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Evaluation may be equally important to the planning, which goes into any event. For churches, just as we ask God to direct our thoughts and energies in creating an event, we should ask Him to direct us in evaluating. What worked and what didn’t work is important to know. The way you evaluate any event helps determine how well you do with similar events in the future.

Let’s say you want to evaluate a major event, such as Easter with some of your team. And I think you should.

(I also understand some will struggle with the word “Event” being used to describe Resurrection weekend. You can call it anything you want. I’m using the word so this idea can help you evaluate more than just Easter weekend.)

How do you structure the evaluation process so you capture feedback, which is helpful, but you aren’t just throwing out random ideas you will never implement? How do you gather plenty of information for future use, but keep the conversation from getting off track and becoming unproductive?

You need to script how you evaluate any event.

First, make sure the right people are in the room. I’ve done this in large and small settings, but you want voices at the table who can speak to most of what you were evaluating.

For example, if we were evaluating our Easter weekend, it would make no sense if the only ones evaluating were the worship team and me. We were on the platform most of the time or only in our worship center. You need people who observed how guests were treated, what was happening in our parking lots, if children were cared for and whether or not the bathrooms were kept clean.

Of this group, I also want positive-minded people who love the church and want to continue to see us improve – even if it means changing things in the future.

So, after the right people are in the room, here is a simple format I’ve done which helps the process move along to evaluate any event.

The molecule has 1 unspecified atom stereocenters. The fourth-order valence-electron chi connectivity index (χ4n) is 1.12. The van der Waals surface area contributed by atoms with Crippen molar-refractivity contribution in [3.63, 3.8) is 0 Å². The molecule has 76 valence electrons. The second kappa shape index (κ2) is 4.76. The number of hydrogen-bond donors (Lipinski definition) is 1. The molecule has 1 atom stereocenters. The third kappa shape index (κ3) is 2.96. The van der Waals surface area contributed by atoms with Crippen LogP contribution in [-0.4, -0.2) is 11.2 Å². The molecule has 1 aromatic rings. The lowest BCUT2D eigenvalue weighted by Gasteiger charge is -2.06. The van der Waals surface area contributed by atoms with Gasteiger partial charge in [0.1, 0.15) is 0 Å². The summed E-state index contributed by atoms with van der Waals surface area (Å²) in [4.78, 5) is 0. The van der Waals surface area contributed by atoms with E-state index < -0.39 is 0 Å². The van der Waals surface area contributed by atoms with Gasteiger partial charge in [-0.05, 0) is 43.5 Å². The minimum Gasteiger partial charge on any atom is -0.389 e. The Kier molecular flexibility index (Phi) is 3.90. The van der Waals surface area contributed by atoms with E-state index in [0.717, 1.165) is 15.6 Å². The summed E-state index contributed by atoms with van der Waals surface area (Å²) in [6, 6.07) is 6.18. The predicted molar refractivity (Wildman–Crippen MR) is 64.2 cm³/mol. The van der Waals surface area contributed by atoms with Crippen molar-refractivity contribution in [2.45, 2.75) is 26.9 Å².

It’s simple, but it works.

I’ve often gone to the board and written an outline for us to follow – a script if you will – to guide our thoughts to evaluate effectively.

Write down each of the words in bold, ask the questions. You can think of better questions to add than I have. Feel free to list some in the comments of this post. Let people talk through each one.

Duplicate –

  • What did we do well?
  • Of all the things we did, what worked best?
  • What do we know we want to do again next time?

The goal here is to talk about and discover those things, which need to be repeated next time. These things worked. They fully helped you live out your vision and the goals for the event. These are often the “no-brainers” and are usually easily drawn out from the discussion. Give people plenty of time here. This is part of the celebration.

Develop –

  • What was good, but could be better?
  • Where did we see the greatest energy, that with a little more effort could be huge?
  • What do we know is a part of our values for the event — or for our church (or organization) — but it didn’t get enough attention?

This is one of the most important parts of the discussion. Here you want to discover things, which have the potential to really take your event to the next level – next time. Try to keep discussion centered only on the development of existing things you do at this point. You will get to new things in a minute.

By the way, you don’t want to add a ton of new things to an event unless what you did was terribly bad and you need to start completely over with all new. Most of the time developing what you currently do and making it better is easier for people’s tolerance to change and is more effective.

Dump –

  • What do we not need to do again?
  • Be honest, what didn’t work at all?
  • What was the most draining effort, but produced little or no return for the investment?
  • Simply put, what is tired, worn out, ready to be laid to rest before we do this again?

If dump is too strong a word for you, maybe use the word “delete”. The idea here is what do you need to not do next time? You need to discover what needs killing. Don’t be shy here.

This could be the hardest part of your discussion. This is where turf wars develop and feelings can come to the discussion, but you have to do it. If it didn’t work and it was expensive or labor-intensive, (and you have the leadership ability to navigate the change), consider getting rid of it next time.

The reason it’s so important is you can use the energy to pour into things you listed under the develop heading. You can’t do everything. Also, you don’t want to take too much away from people without giving them something back, which is even better.